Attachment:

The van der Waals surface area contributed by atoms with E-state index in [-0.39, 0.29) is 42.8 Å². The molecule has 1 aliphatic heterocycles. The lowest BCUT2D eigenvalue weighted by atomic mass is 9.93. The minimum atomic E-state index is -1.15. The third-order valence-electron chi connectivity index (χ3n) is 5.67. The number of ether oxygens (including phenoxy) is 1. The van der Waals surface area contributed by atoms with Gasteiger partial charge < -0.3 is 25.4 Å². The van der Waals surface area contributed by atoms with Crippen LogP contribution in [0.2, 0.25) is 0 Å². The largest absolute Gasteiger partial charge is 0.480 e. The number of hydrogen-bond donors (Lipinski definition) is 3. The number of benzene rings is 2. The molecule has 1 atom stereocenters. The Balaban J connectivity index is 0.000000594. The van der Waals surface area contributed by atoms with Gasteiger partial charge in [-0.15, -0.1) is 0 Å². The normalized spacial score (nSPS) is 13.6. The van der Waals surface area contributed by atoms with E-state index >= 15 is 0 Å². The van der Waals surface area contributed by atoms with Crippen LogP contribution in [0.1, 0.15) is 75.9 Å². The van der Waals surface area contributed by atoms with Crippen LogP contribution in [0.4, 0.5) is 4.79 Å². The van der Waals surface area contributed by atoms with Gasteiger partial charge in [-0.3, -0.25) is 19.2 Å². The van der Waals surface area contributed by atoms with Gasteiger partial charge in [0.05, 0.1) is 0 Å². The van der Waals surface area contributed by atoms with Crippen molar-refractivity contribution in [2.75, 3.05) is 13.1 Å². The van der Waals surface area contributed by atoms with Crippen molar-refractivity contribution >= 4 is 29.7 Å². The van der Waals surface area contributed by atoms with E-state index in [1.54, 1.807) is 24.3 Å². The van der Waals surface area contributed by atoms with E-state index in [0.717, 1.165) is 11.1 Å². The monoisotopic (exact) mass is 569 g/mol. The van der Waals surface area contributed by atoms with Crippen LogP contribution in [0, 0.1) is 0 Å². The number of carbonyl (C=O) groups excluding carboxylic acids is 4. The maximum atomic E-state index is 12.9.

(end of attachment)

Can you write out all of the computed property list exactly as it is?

The van der Waals surface area contributed by atoms with E-state index in [-0.39, 0.29) is 42.8 Å². The molecule has 1 aliphatic heterocycles. The lowest BCUT2D eigenvalue weighted by atomic mass is 9.93. The minimum atomic E-state index is -1.15. The third-order valence-electron chi connectivity index (χ3n) is 5.67. The number of ether oxygens (including phenoxy) is 1. The van der Waals surface area contributed by atoms with Gasteiger partial charge < -0.3 is 25.4 Å². The van der Waals surface area contributed by atoms with Crippen LogP contribution in [0.2, 0.25) is 0 Å². The largest absolute Gasteiger partial charge is 0.480 e. The number of hydrogen-bond donors (Lipinski definition) is 3. The number of benzene rings is 2. The molecule has 1 atom stereocenters. The Balaban J connectivity index is 0.000000594. The van der Waals surface area contributed by atoms with Gasteiger partial charge in [-0.15, -0.1) is 0 Å². The normalized spacial score (nSPS) is 13.6. The van der Waals surface area contributed by atoms with E-state index >= 15 is 0 Å². The van der Waals surface area contributed by atoms with Crippen LogP contribution in [0.1, 0.15) is 75.9 Å². The van der Waals surface area contributed by atoms with Crippen LogP contribution in [0.4, 0.5) is 4.79 Å². The van der Waals surface area contributed by atoms with Gasteiger partial charge in [-0.3, -0.25) is 19.2 Å². The van der Waals surface area contributed by atoms with Gasteiger partial charge in [0.05, 0.1) is 0 Å². The van der Waals surface area contributed by atoms with Crippen molar-refractivity contribution in [2.75, 3.05) is 13.1 Å². The van der Waals surface area contributed by atoms with Crippen molar-refractivity contribution >= 4 is 29.7 Å². The van der Waals surface area contributed by atoms with E-state index in [1.54, 1.807) is 24.3 Å². The van der Waals surface area contributed by atoms with E-state index in [0.717, 1.165) is 11.1 Å². The monoisotopic (exact) mass is 569 g/mol. The van der Waals surface area contributed by atoms with Crippen LogP contribution in [0, 0.1) is 0 Å². The number of carbonyl (C=O) groups excluding carboxylic acids is 4. The maximum atomic E-state index is 12.9.